United States District Court, W.D. Texas, Austin Division
REPORT AND RECOMMENDATION OF THE UNITED STATES
W. AUSTIN UNITED STATES MAGISTRATE JUDGE
HONORABLE JAMES R. NOWLIN UNITED STATES DISTRICT JUDGE
the Court is Reginald Dwayne Ellison's Motion to Vacate,
Set Aside, or Correct Sentence by a Person in Federal
Custody, filed on January 6, 2017. Dkt. No. 250. The
undersigned magistrate judge submits this Report and
Recommendation pursuant to 28 U.S.C. §636(b) and Rule 1
of Appendix C of the Local Court Rules.
jury trial, on November 14, 1996, Reginald Dwayne Ellison was
found guilty of possession with intent to distribute cocaine
in violation of 21 U.S.C. § 841(a)(1) and conspiracy to
possess with intent to distribute cocaine in violation of 21
U.S.C. § 846. Dkt. No. 130. On March 20, 1997, the
District Court sentenced him to 360 months of imprisonment,
followed by a five-year term of supervised released, a $10,
000 fine with interest, and a $100 special assessment fee on
Count One, and a concurrent sentence of 360 months of
imprisonment, followed by a five-year term of supervised
release, and a $100 special assessment on Count Two. Dkt. No.
150. Ellison's sentence was enhanced under the residual
clause of U.S.S.G. § 4B1.1. Ellison appealed his
conviction, and it was affirmed on April 13, 1998. Dkt. No.
183. He also filed a Motion for a New Trial, which was denied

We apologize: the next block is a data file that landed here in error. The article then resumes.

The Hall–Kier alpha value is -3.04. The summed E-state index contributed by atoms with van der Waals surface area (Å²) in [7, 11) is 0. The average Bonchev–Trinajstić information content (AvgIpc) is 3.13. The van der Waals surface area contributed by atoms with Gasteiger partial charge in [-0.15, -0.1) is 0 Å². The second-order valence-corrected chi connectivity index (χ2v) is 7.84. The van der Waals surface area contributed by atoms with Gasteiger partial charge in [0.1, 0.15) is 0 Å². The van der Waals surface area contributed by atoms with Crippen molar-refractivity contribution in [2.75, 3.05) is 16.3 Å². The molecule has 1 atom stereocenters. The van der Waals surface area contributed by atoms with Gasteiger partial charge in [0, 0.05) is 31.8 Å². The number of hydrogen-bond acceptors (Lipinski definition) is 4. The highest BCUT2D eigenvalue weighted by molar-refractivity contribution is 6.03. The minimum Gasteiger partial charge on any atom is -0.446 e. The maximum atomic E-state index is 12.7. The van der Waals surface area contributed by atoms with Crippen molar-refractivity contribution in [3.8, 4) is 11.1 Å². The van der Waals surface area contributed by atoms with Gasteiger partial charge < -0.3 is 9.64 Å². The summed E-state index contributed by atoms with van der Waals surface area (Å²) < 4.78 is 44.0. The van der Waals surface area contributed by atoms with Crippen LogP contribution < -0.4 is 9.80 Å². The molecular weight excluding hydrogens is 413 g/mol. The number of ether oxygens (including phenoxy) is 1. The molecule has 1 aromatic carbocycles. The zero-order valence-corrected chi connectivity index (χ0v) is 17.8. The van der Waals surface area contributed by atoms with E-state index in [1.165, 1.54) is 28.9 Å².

on November 12, 1998. Dkt. No. 203.
has consistently pursued the reduction of his sentence.
First, he filed a Motion for Reduction or Modification of
Sentence Pursuant to 18 U.S.C. § 3582, which was denied
on December 8, 1998. Dkt. No. 209. Then, Ellison filed a
Motion to Reduce or Correct Sentence under Rule 35, which was
denied on April 19, 2005 (Dkt. No. 220), and again on June
12, 2008 (Dkt. No. 227). After an appeal, this last order was
affirmed by the Fifth Circuit on January 5, 2011. Following
this, Ellison again filed a Motion for Retroactive
Application of Sentencing Guidelines to Crack Cocaine Offense
Under 18 U.S.C. § 3582, which was denied on April 19,
2012 (Dkt. No. 241), and dismissed on appeal for failure to
prosecute on January 14, 2014 (Dkt. No. 246). Finally,
Ellison filed the instant Motion to Vacate Under § 2255
on January 6, 2017, requesting relief under Beckles v.
United States and Johnson v. United States, 135
S.Ct. 2251 (2015).
motion, Ellison argues that the enhancement of his sentence
under the residual clause in U.S.S.G. § 4B1.1 was
unconstitutional and he should be resentenced without
enhancement, based on the Supreme Court's decisions in
Johnson v. United States, 135 S.Ct. 2551 (2015) and
Beckles v. United States. Dkt. No. 250 at 1. Two
months after Ellison's motion to vacate was filed, the
Supreme Court held in Beckles that the Sentencing
Guidelines were not subject to Due Process Clause vagueness
challenges because they are advisory and are used by judges
in a discretionary manner to determine sentencing within a
statutory range. Beckles, 137 S.Ct. at 892. As a
result, Ellison's claim is barred.
federal law a movant under § 2255 generally must file
his claim for relief within one year of the date his
conviction becomes final. 28 U.S.C. § 2255(f)(1).
Ellison appealed his conviction, and the Fifth Circuit
affirmed it on April 13, 1998. He did not file a writ of
certiorari with the Supreme Court, which means that his